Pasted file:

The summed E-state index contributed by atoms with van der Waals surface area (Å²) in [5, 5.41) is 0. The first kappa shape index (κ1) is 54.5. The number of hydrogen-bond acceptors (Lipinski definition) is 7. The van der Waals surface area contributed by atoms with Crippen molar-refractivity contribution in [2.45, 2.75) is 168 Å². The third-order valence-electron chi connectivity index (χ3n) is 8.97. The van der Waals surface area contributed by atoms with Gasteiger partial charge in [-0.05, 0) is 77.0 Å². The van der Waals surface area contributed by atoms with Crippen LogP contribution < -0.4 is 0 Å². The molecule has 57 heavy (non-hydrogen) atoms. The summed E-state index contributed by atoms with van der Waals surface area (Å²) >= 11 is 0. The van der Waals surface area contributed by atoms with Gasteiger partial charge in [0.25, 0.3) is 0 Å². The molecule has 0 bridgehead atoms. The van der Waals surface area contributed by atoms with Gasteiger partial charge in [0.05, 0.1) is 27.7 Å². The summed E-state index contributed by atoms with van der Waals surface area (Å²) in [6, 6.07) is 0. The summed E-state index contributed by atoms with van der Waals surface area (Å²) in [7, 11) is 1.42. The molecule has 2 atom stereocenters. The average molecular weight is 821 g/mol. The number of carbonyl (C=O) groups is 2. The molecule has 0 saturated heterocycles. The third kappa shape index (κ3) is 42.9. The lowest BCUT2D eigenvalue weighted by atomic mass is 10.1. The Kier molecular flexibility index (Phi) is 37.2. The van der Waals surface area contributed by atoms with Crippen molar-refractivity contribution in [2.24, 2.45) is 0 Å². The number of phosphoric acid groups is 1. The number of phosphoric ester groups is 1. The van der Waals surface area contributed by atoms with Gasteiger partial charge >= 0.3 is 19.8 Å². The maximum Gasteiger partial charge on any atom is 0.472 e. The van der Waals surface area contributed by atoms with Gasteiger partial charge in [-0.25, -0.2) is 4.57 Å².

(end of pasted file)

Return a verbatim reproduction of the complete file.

The summed E-state index contributed by atoms with van der Waals surface area (Å²) in [5, 5.41) is 0. The first kappa shape index (κ1) is 54.5. The number of hydrogen-bond acceptors (Lipinski definition) is 7. The van der Waals surface area contributed by atoms with Crippen molar-refractivity contribution in [2.45, 2.75) is 168 Å². The third-order valence-electron chi connectivity index (χ3n) is 8.97. The van der Waals surface area contributed by atoms with Gasteiger partial charge in [-0.05, 0) is 77.0 Å². The van der Waals surface area contributed by atoms with Crippen LogP contribution < -0.4 is 0 Å². The molecule has 57 heavy (non-hydrogen) atoms. The summed E-state index contributed by atoms with van der Waals surface area (Å²) >= 11 is 0. The van der Waals surface area contributed by atoms with Gasteiger partial charge in [0.25, 0.3) is 0 Å². The molecule has 0 bridgehead atoms. The van der Waals surface area contributed by atoms with Gasteiger partial charge in [0.05, 0.1) is 27.7 Å². The summed E-state index contributed by atoms with van der Waals surface area (Å²) in [6, 6.07) is 0. The summed E-state index contributed by atoms with van der Waals surface area (Å²) in [7, 11) is 1.42. The molecule has 2 atom stereocenters. The average molecular weight is 821 g/mol. The number of carbonyl (C=O) groups is 2. The molecule has 0 saturated heterocycles. The third kappa shape index (κ3) is 42.9. The lowest BCUT2D eigenvalue weighted by atomic mass is 10.1. The Kier molecular flexibility index (Phi) is 37.2. The van der Waals surface area contributed by atoms with Crippen molar-refractivity contribution in [2.24, 2.45) is 0 Å². The number of phosphoric acid groups is 1. The number of phosphoric ester groups is 1. The van der Waals surface area contributed by atoms with Gasteiger partial charge >= 0.3 is 19.8 Å². The maximum Gasteiger partial charge on any atom is 0.472 e. The van der Waals surface area contributed by atoms with Gasteiger partial charge in [-0.25, -0.2) is 4.57 Å².